Ireland football hero Packie Bonner has said he does not believe Declan Rice is a big loss to the squad.
After months of speculation, Rice (20) turned his back on Ireland yesterday, confirming he would write to Fifa to ask that his international registration be changed to England.
The West Ham player made the decision despite spending his youth career with the Boys in Green and winning three senior caps in friendly games.
However, former ‘keeper Bonner, who played in the golden generation teams that represented Ireland in the World Cups of 1990 and 1994, does not see it as much of a loss.
“Once you’re out, you’re out – that’s it, time to move on,” he said last night. “You have to focus on the people you have.”
Asked if he thought Rice was a big loss to the Ireland squad, he said: “I don’t think so, no.”
Rice’s announcement led to anger among many fans, with some on social media re-posting interviews where he affirmed his commitment to Ireland.
“I’m fully focused on playing for Ireland,” he said last March.
“There’s no decision to be made. If I didn’t want to be playing for Ireland, I wouldn’t be here.”
Rice’s grandparents on his father’s side, Jack and Mar- garet, came from Douglas, before moving to England.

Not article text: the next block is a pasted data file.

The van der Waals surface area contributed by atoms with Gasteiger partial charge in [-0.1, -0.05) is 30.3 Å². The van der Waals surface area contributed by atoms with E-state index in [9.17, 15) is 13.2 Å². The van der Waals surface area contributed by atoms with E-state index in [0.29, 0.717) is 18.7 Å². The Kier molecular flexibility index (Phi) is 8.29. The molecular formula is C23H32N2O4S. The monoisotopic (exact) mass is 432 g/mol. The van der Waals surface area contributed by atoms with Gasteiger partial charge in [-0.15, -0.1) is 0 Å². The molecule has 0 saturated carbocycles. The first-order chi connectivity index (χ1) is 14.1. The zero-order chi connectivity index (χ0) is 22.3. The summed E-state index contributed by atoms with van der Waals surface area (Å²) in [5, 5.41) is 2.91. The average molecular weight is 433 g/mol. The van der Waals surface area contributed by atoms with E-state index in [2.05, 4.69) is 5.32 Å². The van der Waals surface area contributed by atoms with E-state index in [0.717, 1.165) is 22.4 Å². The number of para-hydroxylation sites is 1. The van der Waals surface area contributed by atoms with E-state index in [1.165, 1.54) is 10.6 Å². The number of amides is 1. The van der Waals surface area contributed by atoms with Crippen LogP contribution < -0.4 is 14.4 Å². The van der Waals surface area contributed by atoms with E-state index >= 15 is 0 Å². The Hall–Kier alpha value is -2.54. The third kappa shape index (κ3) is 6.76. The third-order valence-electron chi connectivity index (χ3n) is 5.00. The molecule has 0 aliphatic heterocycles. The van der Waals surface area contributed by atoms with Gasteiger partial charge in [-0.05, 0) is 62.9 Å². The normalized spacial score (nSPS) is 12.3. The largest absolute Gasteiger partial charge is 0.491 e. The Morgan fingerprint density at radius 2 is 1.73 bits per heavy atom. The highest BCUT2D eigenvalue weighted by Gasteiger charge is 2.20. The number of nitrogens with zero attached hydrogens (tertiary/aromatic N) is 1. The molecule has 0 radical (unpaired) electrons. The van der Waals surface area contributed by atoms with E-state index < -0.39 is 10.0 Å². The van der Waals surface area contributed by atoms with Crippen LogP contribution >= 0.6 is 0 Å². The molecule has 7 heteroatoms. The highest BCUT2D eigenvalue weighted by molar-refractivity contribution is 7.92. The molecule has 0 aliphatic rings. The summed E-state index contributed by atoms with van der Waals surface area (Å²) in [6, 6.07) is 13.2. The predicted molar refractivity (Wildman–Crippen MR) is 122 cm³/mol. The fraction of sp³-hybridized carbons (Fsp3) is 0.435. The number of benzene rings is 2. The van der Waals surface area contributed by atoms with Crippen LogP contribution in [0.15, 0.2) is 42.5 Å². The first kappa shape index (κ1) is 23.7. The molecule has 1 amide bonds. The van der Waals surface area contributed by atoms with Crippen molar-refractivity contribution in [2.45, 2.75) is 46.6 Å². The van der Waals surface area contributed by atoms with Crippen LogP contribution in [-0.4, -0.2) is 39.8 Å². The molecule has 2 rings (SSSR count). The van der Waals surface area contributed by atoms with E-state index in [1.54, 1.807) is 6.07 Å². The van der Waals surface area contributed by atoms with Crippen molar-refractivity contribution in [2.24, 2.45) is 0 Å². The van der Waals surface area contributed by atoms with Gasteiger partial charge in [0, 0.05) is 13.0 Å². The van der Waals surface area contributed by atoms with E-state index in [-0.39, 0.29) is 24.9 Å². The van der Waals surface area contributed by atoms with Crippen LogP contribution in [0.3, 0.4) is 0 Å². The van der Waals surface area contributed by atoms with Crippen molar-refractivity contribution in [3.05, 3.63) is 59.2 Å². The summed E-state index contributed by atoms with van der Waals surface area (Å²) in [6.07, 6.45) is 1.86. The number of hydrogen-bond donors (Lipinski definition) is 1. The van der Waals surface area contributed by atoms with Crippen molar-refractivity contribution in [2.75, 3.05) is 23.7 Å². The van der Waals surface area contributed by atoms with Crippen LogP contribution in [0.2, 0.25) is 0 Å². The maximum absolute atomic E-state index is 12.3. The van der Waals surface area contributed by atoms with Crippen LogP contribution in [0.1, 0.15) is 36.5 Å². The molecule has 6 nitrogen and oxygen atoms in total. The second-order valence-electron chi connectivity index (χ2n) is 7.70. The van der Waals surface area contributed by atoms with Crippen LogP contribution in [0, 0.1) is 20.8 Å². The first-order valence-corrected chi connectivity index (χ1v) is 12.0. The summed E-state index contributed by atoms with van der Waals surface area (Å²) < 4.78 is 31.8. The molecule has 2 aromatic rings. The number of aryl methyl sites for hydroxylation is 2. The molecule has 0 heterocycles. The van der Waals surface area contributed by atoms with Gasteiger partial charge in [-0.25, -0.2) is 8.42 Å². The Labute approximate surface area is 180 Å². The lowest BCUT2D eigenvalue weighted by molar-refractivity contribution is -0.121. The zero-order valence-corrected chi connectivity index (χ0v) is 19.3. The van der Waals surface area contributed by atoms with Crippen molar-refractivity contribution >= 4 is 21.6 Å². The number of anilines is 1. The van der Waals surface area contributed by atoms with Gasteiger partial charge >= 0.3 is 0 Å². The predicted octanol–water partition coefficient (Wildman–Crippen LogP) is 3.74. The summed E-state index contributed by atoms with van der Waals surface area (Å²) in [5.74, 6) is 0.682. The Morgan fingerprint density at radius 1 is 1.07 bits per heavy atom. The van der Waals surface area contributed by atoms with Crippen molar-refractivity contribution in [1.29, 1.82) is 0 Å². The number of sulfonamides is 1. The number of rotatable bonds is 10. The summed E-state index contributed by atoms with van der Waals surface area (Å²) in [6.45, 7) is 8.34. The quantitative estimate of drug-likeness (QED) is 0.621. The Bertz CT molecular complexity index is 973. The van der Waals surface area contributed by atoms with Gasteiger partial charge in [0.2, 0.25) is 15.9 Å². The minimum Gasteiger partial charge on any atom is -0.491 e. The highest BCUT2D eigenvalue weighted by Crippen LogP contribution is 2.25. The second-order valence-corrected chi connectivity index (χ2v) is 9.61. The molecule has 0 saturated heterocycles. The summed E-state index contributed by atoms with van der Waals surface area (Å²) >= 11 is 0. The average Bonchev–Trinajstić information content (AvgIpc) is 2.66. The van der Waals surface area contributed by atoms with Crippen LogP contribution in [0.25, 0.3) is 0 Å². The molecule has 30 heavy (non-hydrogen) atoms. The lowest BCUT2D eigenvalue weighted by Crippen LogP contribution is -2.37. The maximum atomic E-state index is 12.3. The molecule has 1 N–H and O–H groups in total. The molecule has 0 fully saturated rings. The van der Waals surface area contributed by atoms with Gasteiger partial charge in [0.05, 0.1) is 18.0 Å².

They were overjoyed to see him play at U-16 level before both died within a fortnight of each other in 2016.
Last year, he was given the Ireland international U-19 player of the year award and spoke about how he was doing it for his grandparents and family.
“They’ll be looking down on me very proud. My dad is really, really proud. He wants me to play for Ireland,” Rice said at the time.
In his statement yesterday, Rice said he was a “proud Englishman”, and added that he was proud of his family’s heritage.
Former Ireland hero Kevin Kilbane, who was born to Irish parents and raised in England, questioned Rice’s motives.
“If you’re a ‘proud Englishman’, then why do you play for us in the first place?” he said.
Ireland boss Mick McCarthy confirmed Rice had phoned him to say he had decided to “give it a go” with England.
He said Mark O’Toole, the Ireland scout who saw the potential in Rice and picked him out of obscurity, was disappointed with the news.
READ JOHN ALDRIDGE’S VIEW: SEE SPORT